When asked about her special taste for the bambuco, she points out that "the bambuco has a particular syncopation in its accompaniment and in its phrasing that differentiates it from other rhythms with a 6/8-time signature."

For her, it is a rhythm that “is danced and played” and that sounds a lot like Colombia. "If I am far from these lands and I hear a bambuco with my eyes closed, I can transport myself back to the patio of my house with the aroma of a good coffee freshly prepared on the wood stove."

“I have listened to bambucos from a very young age and this has had a clear influence on my compositions. But I also compose in many other rhythms such as bolero, the waltz, the corridor, samba, country ... I love exploring and each rhythm opens up new possibilities.”

One of her representative themes is Mi Forma de Hacer la Paz. The song talks about starting to build peace from the inside, and as she states: “Be happy without hurting anyone. When we pass over others in search of our own benefit, we already generate violence. Peace is harmony.”

More than 15 years of experience, five albums, and concerts have allowed Katie James to climb in her musical career that is marked by quite significant compositions. One of these, Humano, where she narrates the process of "revealing a person, from the moment in the one that we stop idolizing her and we see her with all her beauty and imperfection.”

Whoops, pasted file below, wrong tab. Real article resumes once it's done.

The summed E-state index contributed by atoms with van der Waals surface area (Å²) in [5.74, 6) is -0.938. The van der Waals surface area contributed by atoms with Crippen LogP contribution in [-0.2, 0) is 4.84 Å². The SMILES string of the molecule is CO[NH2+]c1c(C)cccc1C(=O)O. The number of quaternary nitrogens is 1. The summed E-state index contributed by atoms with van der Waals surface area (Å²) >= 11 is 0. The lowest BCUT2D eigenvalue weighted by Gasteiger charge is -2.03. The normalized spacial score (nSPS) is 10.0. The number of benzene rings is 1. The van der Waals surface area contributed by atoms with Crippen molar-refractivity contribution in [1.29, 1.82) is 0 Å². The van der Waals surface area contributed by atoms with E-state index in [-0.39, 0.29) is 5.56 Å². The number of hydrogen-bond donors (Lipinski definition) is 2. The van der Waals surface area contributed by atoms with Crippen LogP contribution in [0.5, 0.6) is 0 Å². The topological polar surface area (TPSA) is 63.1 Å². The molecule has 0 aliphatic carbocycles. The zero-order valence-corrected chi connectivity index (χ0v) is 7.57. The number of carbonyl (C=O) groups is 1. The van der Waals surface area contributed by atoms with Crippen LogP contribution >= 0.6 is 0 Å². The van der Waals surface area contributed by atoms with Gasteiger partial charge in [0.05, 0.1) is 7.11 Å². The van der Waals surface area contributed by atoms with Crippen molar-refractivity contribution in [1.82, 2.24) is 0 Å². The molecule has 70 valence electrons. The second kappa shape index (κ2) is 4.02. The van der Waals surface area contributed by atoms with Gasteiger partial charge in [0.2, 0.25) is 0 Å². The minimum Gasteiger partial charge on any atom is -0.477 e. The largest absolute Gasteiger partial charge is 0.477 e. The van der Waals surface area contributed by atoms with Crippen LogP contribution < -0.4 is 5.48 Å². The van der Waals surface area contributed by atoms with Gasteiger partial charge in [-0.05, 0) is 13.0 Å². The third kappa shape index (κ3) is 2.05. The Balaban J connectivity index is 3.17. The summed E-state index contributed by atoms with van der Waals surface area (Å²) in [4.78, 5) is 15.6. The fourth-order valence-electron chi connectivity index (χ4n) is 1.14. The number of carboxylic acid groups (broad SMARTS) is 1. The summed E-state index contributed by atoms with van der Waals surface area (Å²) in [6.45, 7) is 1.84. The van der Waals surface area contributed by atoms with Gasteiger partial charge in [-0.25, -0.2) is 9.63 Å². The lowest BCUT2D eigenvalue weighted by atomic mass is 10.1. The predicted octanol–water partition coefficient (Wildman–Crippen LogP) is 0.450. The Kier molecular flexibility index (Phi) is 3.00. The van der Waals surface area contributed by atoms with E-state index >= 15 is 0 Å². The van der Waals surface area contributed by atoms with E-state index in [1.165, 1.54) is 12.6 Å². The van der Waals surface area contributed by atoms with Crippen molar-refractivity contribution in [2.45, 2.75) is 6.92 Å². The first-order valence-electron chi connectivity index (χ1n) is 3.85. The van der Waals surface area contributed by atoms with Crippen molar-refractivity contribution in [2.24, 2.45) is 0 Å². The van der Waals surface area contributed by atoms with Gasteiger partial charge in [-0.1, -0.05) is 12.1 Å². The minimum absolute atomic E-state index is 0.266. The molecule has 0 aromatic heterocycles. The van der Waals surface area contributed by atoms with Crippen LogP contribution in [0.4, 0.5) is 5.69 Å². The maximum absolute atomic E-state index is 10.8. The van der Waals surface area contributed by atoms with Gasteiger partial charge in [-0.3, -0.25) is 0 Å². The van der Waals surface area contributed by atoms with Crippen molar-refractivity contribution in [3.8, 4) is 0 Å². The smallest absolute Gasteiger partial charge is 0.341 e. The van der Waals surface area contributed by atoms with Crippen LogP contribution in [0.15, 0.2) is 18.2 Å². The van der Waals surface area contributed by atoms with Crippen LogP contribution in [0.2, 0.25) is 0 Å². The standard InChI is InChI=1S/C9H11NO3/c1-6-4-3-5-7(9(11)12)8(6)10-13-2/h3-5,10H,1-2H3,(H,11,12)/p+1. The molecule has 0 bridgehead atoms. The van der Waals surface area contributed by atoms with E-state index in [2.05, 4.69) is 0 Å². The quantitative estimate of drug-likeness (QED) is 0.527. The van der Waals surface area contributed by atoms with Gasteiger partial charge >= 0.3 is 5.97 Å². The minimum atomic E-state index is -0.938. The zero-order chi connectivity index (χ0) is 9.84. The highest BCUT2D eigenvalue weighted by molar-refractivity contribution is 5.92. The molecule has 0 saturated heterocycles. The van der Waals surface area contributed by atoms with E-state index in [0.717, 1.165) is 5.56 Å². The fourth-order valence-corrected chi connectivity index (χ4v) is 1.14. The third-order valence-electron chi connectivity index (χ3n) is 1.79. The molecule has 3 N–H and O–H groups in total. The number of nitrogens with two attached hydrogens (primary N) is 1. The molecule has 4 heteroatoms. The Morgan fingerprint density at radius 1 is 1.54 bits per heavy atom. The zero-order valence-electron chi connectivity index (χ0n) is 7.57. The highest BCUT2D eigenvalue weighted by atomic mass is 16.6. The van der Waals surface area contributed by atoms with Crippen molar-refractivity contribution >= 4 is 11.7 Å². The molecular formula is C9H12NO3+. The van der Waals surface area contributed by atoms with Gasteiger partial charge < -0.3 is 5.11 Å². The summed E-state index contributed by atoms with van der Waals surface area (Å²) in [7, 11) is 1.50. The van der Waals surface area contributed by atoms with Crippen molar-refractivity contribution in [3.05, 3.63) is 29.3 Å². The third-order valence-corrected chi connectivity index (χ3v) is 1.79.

On January 29, Katie James presented her most recent production: Mi Nombre En Tu Voz, a single that she defines as follows: “With a rhythm that evokes country and at the same time the Mexican corrido, Mi Nombre En Tu Voz speaks, with humor, about disappointment. About a longed-for love reunion that never happens. The dress that once attracted her gaze now only collects the dust of improbability.”

Toitico Bien Empacao!... More than a letter: Coffee, firewood, panela water, and arepas... These are aspects that she narrates in one of her compositions: Toitico Bien Empacao! 

How was your coffee? How was your aguapanela?

What good arepas that Doña Rubiela prepares

How about the ajiaco, in the morning cold?

And the taste of the potato that I brought fresh from the savannah